Impressions: Wakuteka Take a Chance

Robo-Musume has graced us with a new single release, and NSK members Dae and Garry have thoughts on them! Read on as we pick on the particulars and feel free give us your thoughts on it— this is the start of a new era!

 

Dae:

Following Morning Musume’s powerful ‘One Two Three’, comes ‘Wakuteka Take a Chance’, which also draws from the sweet electric honeypot. Teasing you with wobble-bass right off the bat, the eurobeat synths warming up in the background soon take off. ‘Wakuteka’ is a more laid back song than its ‘One, Two, Three’ counterpart but it has its own unique set of hooks.

‘Wakuteka Take a Chance’ is a collection and a specific arrangement of segments that are distinct from each other, each giving off its own flair and aura. One section may have a playful tone, while another gives off a feeling of yearning, as another just exudes cool. Its strength lies in its variety but in some ways it feels less like a cohesive, focused song. Momoiro Clover’s songs excel in this department by taking their schizophrenic style to the furthest level they can take it; they pretty much force their disparate pieces to connect with really playful compositions and equally creative, punchy instrumentals. ‘Wakuteka’ seems coldly clinical and discombobulated in comparison, even though they have unique stand-alone elements to work with.

Still, that doesn’t mean it doesn’t succeed in being another vibrant song from Morning Musume. Nearly every section of the song seems to be deviously engineered to make a deep boot-print in your brain, save for one recurring selection of verses that slows the momentum of ‘Wakuteka’ to a crawl. In the end, it’s another fairly unorthodox, infectiously catchy song that I’ll be returning to often. ‘Wakuteka’ is undeniably refreshing and cool to listen to, especially when the status quo less than a year ago was that of a group who always seemed to fall back on old habits, musically.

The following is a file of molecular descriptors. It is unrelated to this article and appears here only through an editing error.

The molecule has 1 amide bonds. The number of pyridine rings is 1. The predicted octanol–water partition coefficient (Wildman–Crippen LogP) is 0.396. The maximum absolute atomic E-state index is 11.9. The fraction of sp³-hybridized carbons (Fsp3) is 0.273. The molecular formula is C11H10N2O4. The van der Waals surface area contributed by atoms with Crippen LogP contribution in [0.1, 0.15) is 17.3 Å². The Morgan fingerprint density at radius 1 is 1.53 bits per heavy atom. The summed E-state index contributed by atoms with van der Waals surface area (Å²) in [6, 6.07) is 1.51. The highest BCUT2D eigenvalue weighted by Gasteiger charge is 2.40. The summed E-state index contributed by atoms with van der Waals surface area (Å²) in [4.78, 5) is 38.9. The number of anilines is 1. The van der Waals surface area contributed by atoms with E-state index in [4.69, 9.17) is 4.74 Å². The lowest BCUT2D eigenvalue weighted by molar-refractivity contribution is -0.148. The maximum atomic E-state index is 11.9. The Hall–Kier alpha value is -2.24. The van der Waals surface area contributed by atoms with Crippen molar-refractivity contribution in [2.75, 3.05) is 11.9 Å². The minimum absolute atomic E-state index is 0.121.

The PV, like ‘Wakuteka’, has variety in its presentation but I can’t say that it was just as effective as the song. The lens flares and sparkles make another appearance here, and while their integration is far better than in ‘One Two Three’, its glaring shine still straddles between cool-looking and distracting. My problem lies more in the technical execution, which makes the PV look like it was inspired by the dawn of the “internet age” in the late 90’s and early 2000’s. In a number of shots, there’s elements that look off or unfinished, resulting in an awkward image.

Let me explain one example in a really nit-picky way. The dance shots: Green screen is something that only works when you push for the hyperreal. The lighting on the members are lacking in execution, failing to install lights that would a create real sense of dimension. Instead, the members are all overly-lit from the front, while the rest of the “set” is unaffected. This sort of selective lighting comes off as jarring as a result. This was exacerbated even more in the previous version of the PV (which is faaaar inferior), where the back walls appear totally flat and unconvincing that it’s an actual structure as a result, as well as the member’s black footware just disappearing into the floor.

And while the light beams on the ground are reflected on the glossy dance floor, the members themselves are not reflected in it at all (which would have been the result if they were using bright studio lights like they were in the shot!). This is why green screen is such a finicky and tricky medium: details count. The dance scenes were heavily reminiscent of a couple CMs I saw a month ago, and it does a much better job of lighting the members and integrates the basic missing elements I noted earlier, like the reflections.